Can ovarian cancer be found early?
About 20% of ovarian cancers are found at an early stage. When ovarian cancer is found early at a localized stage, about 94% of patients live longer than 5 years after diagnosis. Several large studies are in progress to learn the best ways to find ovarian cancer in its earliest stage.
Ways to find ovarian cancer early
Regular women's health exams
During a pelvic exam, the health care professional feels the ovaries and uterus for size, shape, and consistency. A pelvic exam can be useful because it can find some reproductive system cancers at an early stage, but most early ovarian tumors are difficult or impossible for even the most skilled examiner to feel. Pelvic exams may, however, help identify other cancers or gynecologic conditions. Women should discuss the need for these exams with their doctor.
The Pap test is effective in early detection of cervical cancer, but it isn’t a test for ovarian cancer. Rarely ovarian cancers are found through Pap tests, but usually these are at an advanced stage.
See a doctor if you have symptoms
Early cancers of the ovaries often cause no symptoms. When ovarian cancer causes symptoms, they tend to be symptoms that are more commonly caused by other things. These symptoms include abdominal swelling or bloating (due to a mass or a buildup of fluid), pelvic pressure or abdominal pain, difficulty eating or feeling full quickly, and/or urinary symptoms (having to go urgently or often). Most of these symptoms can also be caused by other less serious conditions. These symptoms can be more severe when they are caused by ovarian cancer, but that isn’t always true. What is most important is that they are a change from how a woman usually feels.
By the time ovarian cancer is considered as a possible cause of these symptoms, it usually has already spread beyond the ovaries. Also, some types of ovarian cancer can rapidly spread to the surface of nearby organs. Still, prompt attention to symptoms may improve the odds of early diagnosis and successful treatment. If you have symptoms similar to those of ovarian cancer almost daily for more than a few weeks, and they can't be explained by other more common conditions, report them to your health care professional -- preferably a gynecologist -- right away.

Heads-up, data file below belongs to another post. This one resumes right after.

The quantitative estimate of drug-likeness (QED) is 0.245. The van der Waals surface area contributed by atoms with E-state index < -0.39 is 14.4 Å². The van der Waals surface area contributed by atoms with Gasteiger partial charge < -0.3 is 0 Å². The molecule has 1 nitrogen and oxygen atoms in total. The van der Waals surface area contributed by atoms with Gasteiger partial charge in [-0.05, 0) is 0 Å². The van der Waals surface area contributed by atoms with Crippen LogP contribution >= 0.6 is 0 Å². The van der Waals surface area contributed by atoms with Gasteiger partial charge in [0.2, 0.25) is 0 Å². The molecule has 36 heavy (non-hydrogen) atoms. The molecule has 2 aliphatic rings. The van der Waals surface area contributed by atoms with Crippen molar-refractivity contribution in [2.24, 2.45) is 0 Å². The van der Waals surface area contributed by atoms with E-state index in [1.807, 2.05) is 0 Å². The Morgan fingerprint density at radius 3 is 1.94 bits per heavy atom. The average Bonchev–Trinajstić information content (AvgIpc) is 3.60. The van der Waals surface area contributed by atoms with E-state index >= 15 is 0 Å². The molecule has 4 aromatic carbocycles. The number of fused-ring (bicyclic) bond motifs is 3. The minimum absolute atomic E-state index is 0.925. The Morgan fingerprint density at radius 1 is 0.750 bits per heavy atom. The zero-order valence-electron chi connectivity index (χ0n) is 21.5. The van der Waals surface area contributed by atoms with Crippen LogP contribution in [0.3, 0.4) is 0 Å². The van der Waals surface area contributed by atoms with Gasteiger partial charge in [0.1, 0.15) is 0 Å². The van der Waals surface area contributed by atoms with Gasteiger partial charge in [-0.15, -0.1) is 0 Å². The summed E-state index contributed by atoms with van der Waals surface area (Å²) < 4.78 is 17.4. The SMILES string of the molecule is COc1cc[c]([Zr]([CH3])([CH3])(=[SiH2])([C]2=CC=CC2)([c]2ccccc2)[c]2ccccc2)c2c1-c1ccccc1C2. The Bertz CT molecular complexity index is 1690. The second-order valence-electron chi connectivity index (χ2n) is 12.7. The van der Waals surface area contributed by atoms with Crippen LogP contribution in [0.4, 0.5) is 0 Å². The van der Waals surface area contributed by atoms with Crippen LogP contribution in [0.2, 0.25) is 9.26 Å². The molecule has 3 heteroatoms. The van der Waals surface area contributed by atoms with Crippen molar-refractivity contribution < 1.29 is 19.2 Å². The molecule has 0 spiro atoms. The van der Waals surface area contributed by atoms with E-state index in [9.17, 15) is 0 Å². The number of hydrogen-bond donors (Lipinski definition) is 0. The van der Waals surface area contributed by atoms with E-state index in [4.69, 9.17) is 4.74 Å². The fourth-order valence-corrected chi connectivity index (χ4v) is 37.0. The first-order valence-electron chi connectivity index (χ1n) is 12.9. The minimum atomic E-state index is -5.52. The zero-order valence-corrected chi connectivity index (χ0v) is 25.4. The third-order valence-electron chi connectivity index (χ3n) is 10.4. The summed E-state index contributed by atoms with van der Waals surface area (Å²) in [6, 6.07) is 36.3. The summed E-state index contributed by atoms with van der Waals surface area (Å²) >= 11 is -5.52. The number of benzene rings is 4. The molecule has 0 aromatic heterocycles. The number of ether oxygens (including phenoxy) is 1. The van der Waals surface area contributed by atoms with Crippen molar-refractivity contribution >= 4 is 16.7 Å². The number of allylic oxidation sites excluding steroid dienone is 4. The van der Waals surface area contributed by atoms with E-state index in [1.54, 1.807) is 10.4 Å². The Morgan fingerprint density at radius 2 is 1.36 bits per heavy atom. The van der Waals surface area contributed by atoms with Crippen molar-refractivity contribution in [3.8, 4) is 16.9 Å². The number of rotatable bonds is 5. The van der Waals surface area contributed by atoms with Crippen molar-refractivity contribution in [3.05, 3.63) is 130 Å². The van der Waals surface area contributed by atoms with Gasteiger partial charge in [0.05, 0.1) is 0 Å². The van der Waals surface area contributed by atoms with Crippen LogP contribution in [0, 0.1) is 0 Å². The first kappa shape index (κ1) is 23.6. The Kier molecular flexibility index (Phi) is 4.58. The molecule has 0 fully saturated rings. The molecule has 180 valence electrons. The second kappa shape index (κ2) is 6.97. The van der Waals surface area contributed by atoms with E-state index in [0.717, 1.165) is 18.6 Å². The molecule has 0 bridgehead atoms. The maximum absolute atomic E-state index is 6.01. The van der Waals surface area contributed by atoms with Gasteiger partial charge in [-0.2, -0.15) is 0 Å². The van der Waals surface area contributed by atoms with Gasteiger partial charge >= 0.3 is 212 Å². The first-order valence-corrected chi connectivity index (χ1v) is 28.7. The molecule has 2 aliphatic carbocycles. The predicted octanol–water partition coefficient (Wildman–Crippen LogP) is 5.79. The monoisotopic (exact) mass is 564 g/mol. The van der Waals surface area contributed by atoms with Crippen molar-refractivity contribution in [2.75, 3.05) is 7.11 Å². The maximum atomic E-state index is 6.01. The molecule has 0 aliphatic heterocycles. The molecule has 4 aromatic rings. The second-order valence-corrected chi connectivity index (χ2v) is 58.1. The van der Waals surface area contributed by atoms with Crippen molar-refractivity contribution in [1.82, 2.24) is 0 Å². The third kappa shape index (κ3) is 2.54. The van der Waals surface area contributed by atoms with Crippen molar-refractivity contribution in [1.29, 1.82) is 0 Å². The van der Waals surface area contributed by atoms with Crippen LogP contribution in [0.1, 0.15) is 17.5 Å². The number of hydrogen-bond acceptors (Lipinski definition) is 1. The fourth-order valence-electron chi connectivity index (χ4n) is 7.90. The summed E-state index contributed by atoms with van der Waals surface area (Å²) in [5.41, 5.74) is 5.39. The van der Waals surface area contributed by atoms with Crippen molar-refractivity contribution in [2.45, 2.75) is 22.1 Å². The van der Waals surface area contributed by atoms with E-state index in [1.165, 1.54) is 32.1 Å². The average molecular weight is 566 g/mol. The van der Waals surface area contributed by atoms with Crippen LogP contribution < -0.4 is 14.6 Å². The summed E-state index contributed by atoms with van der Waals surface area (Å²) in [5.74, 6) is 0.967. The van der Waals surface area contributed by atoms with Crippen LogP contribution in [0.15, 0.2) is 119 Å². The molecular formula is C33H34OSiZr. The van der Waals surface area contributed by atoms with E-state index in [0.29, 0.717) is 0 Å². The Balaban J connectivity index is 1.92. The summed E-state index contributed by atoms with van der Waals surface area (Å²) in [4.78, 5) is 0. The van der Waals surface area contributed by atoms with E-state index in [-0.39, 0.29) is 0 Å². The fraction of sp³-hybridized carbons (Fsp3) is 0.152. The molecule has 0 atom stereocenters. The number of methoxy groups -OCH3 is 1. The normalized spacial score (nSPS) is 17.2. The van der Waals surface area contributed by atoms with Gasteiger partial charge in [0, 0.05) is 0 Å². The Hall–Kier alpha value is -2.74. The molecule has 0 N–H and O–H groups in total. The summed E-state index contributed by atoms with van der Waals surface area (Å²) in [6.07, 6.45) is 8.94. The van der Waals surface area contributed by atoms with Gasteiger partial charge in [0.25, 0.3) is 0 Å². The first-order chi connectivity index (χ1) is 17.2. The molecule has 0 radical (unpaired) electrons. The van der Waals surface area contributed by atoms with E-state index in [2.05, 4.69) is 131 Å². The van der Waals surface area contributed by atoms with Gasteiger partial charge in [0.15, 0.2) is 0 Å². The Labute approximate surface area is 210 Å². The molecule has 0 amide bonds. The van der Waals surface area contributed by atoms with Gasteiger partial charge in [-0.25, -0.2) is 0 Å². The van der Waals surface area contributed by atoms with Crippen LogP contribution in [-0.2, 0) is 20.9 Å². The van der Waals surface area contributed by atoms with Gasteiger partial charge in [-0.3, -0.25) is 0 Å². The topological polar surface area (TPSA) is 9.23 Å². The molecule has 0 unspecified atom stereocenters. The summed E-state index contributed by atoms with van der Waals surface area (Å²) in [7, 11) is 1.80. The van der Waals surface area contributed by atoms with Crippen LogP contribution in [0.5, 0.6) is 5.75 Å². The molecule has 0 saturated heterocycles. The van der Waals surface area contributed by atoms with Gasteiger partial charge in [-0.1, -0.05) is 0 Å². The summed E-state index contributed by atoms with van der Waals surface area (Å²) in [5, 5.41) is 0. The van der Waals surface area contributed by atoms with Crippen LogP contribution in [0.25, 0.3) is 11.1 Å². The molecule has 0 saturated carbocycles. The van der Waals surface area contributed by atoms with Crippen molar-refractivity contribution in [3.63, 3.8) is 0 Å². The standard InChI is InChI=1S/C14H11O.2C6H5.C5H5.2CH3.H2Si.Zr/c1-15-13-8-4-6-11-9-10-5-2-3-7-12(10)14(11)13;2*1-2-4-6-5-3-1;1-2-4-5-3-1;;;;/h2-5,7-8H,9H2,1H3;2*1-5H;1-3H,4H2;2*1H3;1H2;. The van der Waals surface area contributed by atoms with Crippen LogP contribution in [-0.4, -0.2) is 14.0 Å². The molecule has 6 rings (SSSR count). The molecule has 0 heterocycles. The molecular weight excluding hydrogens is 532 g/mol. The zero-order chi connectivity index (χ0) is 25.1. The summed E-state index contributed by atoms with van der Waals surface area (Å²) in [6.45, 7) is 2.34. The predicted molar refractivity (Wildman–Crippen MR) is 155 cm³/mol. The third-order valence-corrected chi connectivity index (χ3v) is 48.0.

Screening tests for ovarian cancer
Screening tests and exams are used to detect a disease, like cancer, in people who don’t have any symptoms. Perhaps the best example of this is the mammogram, which can often detect breast cancer in its earliest stage, even before a doctor can feel the cancer. There has been a lot of research to develop a screening test for ovarian cancer, but there hasn’t been much success so far. The 2 tests used most often to screen for ovarian cancer are transvaginal ultrasound (TVUS) and the CA-125 blood test.
TVUS is a test that uses sound waves to look at the uterus, fallopian tubes, and ovaries by putting an ultrasound wand into the vagina. It can help find a mass (tumor) in the ovary, but it can't actually tell if a mass is cancer or benign. When it is used for screening, most of the masses found are not cancer.
CA-125 is a protein in the blood. In many women with ovarian cancer, levels of CA-125 are high. This test can be useful as a tumor marker to help guide treatment in women known to have ovarian cancer, because a high level often goes down if treatment is working.
But CA-125 has not been found to be as useful as a screening test for ovarian cancer. The problem with using this test for screening is that common conditions other than cancer can also cause high levels of CA-125. In women who have not been diagnosed with cancer, a high CA-125 level is more often caused by one of these other conditions and not ovarian cancer. Also, not everyone who has ovarian cancer has a high CA-125 level. When someone who is not known to have ovarian cancer has an abnormal CA-125 level, the doctor might repeat the test (to make sure the result is correct). The doctor could also consider ordering a transvaginal ultrasound test.
In studies of women at average risk of ovarian cancer, using TVUS and CA-125 for screening led to more testing and sometimes more surgeries, but did not lower the number of deaths caused by ovarian cancer. For that reason, no major medical or professional organization recommends the routine use of TVUS or the CA-125 blood test to screen for ovarian cancer.
Some organizations state that these tests may be offered to screen women who have a high risk of ovarian cancer due to an inherited genetic syndrome (discussed in the section, “Do we know what causes ovarian cancer?”). Still, even in these women, it’s not clear that using these tests for screening lowers their chances of dying from ovarian cancer.
Better ways to screen for ovarian cancer are being researched. Hopefully, improvements in screening tests will eventually lead to a lower ovarian cancer death rate.
There are no recommended screening tests for germ cell tumors or stromal tumors. Some germ cell cancers release certain protein markers such as human chorionic gonadotropin (HCG) and alpha-fetoprotein (AFP) into the blood. After these tumors have been treated by surgery and chemotherapy, blood tests for these markers can be used to see if treatment is working and to determine if the cancer is coming back.
Researchers continue to look for new tests to help diagnose ovarian cancer early but currently there are no reliable screening tests.
Last Medical Review: 03/21/2013
Last Revised: 02/06/2014